“Wow! Look at the size of her milk bags! They’re bigger than mommy’s. I could eat all day.”
“This old lady smells funny. I wonder if I could spit up on her and make her go away?”
“Maybe if I pull just a little bit harder, I can get that shiny thing hanging from her ear. It’s just so pretty.”
“Oh, Lord, mommy’s having another meltdown and now she’s crying. Do I laugh to cheer her up or cry to express my empathy?”
I can’t help but wonder about the thoughts that swirl through my son’s head as he takes in his surroundings daily. I wonder if he sees the same things I do. Does his brain comprehend emotions like an adult’s? Is his view distorted or perhaps more acute? Every day it’s something new that he sees, something that you and I take for granted. At times, he seems intrigued and almost oblivious to everything else as if he were looking through a peephole at a parade. Instead of getting the big picture, he only sees the one item that initially attracted him.
I could spend the better part of my days watching my son as he explores. I’m simply amazed at his curiosity and intuitiveness at 6 months of age (well we have one more week for that). I want to ask him what he’s thinking or what he sees. In most cases I do, I just wish he could communicate it to me.
This past weekend we went to a horse stable for a friend’s birthday. Davey was able to interact with so many other kids, but also had the opportunity to get up close and personal with the animals. Until Saturday, the only animal interaction he’d had was with our dog. I watched as he was enthralled with chickens, at one point seeming to bob his head as they clucked along almost as if he were mimicking their moves. I was amazed at how quickly he reached out to the horse, his hand open, and stroked the side of its face, softer than I ever imagined possible. And all I could think was how I would love to see this animal through my son’s eyes.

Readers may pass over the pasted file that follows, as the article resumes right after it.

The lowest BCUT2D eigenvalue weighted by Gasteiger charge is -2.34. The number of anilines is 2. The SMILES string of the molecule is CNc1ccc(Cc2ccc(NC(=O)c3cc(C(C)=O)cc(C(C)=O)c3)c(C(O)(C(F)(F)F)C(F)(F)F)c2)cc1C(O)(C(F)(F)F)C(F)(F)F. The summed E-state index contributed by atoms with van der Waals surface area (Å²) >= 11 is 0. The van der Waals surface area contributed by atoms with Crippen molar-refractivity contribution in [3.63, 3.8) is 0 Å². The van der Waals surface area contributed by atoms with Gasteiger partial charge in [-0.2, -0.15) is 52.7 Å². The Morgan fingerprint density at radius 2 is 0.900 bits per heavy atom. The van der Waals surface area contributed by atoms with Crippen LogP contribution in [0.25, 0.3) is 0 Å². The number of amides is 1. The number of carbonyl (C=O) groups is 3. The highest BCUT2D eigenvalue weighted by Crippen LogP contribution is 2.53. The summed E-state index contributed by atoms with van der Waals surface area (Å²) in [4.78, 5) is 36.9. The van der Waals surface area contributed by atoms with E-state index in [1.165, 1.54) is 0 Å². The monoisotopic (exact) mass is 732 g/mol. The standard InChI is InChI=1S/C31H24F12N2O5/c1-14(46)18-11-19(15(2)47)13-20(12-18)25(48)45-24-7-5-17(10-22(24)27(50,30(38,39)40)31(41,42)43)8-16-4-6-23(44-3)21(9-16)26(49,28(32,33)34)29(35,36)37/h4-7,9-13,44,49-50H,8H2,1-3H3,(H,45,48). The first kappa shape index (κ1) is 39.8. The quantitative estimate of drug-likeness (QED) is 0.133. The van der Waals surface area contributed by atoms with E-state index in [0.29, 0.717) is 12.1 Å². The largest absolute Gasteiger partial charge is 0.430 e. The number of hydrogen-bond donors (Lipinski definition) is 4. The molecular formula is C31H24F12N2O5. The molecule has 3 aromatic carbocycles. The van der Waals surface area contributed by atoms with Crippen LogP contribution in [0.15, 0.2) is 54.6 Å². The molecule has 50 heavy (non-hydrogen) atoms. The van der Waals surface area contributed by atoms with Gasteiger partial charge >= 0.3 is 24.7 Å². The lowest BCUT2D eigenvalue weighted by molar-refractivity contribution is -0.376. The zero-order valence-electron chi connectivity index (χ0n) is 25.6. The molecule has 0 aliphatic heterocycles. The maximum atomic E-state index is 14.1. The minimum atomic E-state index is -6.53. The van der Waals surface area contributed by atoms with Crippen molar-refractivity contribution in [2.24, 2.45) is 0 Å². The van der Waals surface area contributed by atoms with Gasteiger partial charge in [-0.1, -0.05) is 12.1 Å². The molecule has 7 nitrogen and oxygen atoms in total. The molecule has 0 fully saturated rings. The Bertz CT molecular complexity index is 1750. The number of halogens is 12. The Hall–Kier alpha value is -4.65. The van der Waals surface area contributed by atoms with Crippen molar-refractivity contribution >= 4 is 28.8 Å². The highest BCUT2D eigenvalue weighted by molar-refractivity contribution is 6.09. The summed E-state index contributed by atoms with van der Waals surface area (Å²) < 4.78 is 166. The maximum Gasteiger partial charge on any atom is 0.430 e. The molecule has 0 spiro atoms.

This week, I’ve begun work on some home landscaping projects and I take Davey out in the front yard with me. He sits nestled on his blanket, his red bucket hat perched on his head. Initially, I brought him out a few toys, but they weren’t as entertaining as the exterminator across the street, or the next door neighbor watering her flowers, or the bicyclists riding down the road, or the family of three jogging with their dog, or the construction equipment going into the new section of the neighborhood. At one point, he even rolled over onto his stomach from his seated position (have I told you my son’s an overachiever?) and watched the neighbor across the street sweep off her front porch. He laid there and never once allowed his eyes to deviate from her. And again, what did he see?
I found myself lying down on the blanket alongside him today. I felt like such a little girl all over again. My chin was resting on my hands which were held up by my elbows as I lay propped up on the blanket. My knees were bent and feet kicked up in the air, swaying back and forth in a scissor type motion. I looked over at my son and he smiled and cooed at me with an additional few “gahs” thrown in for good measure as he pointed at something far off that I couldn’t see.
“What do you see, baby?”
“Gah!” he yelled loudly and then started to laugh.